I think we’ll be able to successfully build within any of New Capenna’s three-color combinations after rotation. Jund might be particularly strong due to Riveteers Charm, and the fact that Fable of the Mirror-Breaker is almost certain to be one of the strongest cards in the new format. This is probably where I’ll start on day one of Dominaria United’s release.
Grixis Vampires was a tougher sell than Jund in the early days of the format, but seems to have stood the test of time a little better. This was the deck my teammates and I brought to the New Capenna Set Championship. It’s one of the best decks for taking advantage of Fable of the Mirror-Breaker, and it accesses all of the best removal and disruption across black, red and blue.
Again, this is a three-color combination that’s well supported in Streets of New Capenna, and which has access to Fable of the Mirror-Breaker.
The Orzhov Midrange shell was #1 prior to Streets of New Capenna, but was somewhat quiet after the release of the new set. More recently, it’s been making a huge comeback, and has climbed all the way to #5. It’s one of the best black midrange decks, in a format where black midrange decks are remarkably strong.
In a world of “fair” Magic, Orzhov can sometimes be king. Vanishing Verse and Rite of Oblivion offer answers to everything, including planeswalkers and giant creatures. Sorin the Mirthless, Lolth, Spider Queen, The Wandering Emperor and a wide range of other powerful threats give the Orzhov shell a steady, reliable stream of card advantage.
Orzhov loses Luminarch Aspirant and everything from the Strixhaven expansion. Still, it will have Wedding Announcement, Sorin the Mirthless and The Wandering Emperor, so it can’t be a bad place to start.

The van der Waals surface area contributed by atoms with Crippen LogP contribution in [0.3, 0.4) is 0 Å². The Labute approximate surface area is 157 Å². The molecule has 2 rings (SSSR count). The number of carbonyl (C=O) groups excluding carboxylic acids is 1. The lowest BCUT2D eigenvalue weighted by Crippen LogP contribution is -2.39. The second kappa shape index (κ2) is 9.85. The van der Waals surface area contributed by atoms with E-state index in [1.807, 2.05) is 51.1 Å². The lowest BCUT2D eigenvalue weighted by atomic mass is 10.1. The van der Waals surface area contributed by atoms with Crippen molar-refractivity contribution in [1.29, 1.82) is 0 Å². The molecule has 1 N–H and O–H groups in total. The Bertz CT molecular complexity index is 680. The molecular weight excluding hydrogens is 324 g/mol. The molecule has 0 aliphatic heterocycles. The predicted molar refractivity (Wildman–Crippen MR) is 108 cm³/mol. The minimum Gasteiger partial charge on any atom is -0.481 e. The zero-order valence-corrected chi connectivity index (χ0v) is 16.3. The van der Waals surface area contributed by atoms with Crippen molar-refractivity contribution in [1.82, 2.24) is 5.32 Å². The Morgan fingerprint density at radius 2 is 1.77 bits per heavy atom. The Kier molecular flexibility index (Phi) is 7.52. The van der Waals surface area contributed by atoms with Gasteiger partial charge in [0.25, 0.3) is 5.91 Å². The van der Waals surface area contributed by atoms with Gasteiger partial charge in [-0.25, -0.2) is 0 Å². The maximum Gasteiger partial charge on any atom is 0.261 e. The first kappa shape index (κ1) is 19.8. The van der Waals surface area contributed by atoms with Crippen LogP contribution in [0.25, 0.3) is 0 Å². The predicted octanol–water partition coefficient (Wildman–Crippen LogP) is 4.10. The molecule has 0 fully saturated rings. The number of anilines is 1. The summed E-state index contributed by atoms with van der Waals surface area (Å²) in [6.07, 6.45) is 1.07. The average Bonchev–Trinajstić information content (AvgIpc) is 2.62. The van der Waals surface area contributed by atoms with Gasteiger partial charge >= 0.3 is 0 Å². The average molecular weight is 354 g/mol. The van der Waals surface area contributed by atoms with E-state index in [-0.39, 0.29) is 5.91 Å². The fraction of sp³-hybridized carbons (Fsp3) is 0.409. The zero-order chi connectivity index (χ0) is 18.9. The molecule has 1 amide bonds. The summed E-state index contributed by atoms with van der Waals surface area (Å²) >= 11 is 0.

People had been sleeping on Mono-Green Aggro. Now it’s putting up a big sprint to the finish line, and gets my respect as the fourth best deck of this Standard season. It was probably the single most successful deck for the two week period that this installment of the Power Rankings covers. Personally, I love a consistent, monocolored aggro deck, and this one is positioned to smash Izzet and Esper players with giant, punishing monsters.
After huge results in the past two months, Boros has become Standard’s go-to aggro strategy. Kumano Faces Kakkazan and Luminarch Aspirant curve brutally into Thundering Raiju, giving Boros high individual card quality, plus a strong modified theme built in. The “reach” offered by haste creatures and burn spells gives Boros an angle of attack that some of the other beatdown decks lack.
Like Mono-White, Boros will greatly suffer from the loss of Luminarch Aspirant. However, I’ll be very interested in where to put premium red cards like Kumano Faces Kakkazan in the new Standard format.
Esper has never budged from the top two positions for the entire duration of this Standard season. It’s the quintessential midrange deck, being well-rounded, with high card quality and great sideboard options.
Esper is another great place to look on day one of new Standard, since Raffine, Scheming Seer is so punishing to anyone who can’t immediately kill her on turn three.
Jeskai Hinata is the #1 deck of this Standard season, and everything else was simply fighting for second place. This archetype uses Hinata, Dawn-Crowned and Goldspan Dragon to power out Magma Opus. It was a sleeper deck going into the New Capenna Championship, but it’s now impossible to deny that it came out as the most successful archetype.
The namesake card survives rotation, and will probably find a decent home. However, losing Goldspan Dragon, Magma Opus and Expressive Iteration means this archetype and color combination will have to evolve and find some new tricks very quickly if it wants to stay competitive.
I, for one, will be happy for a breath of fresh air. What are you most looking forward to after rotation?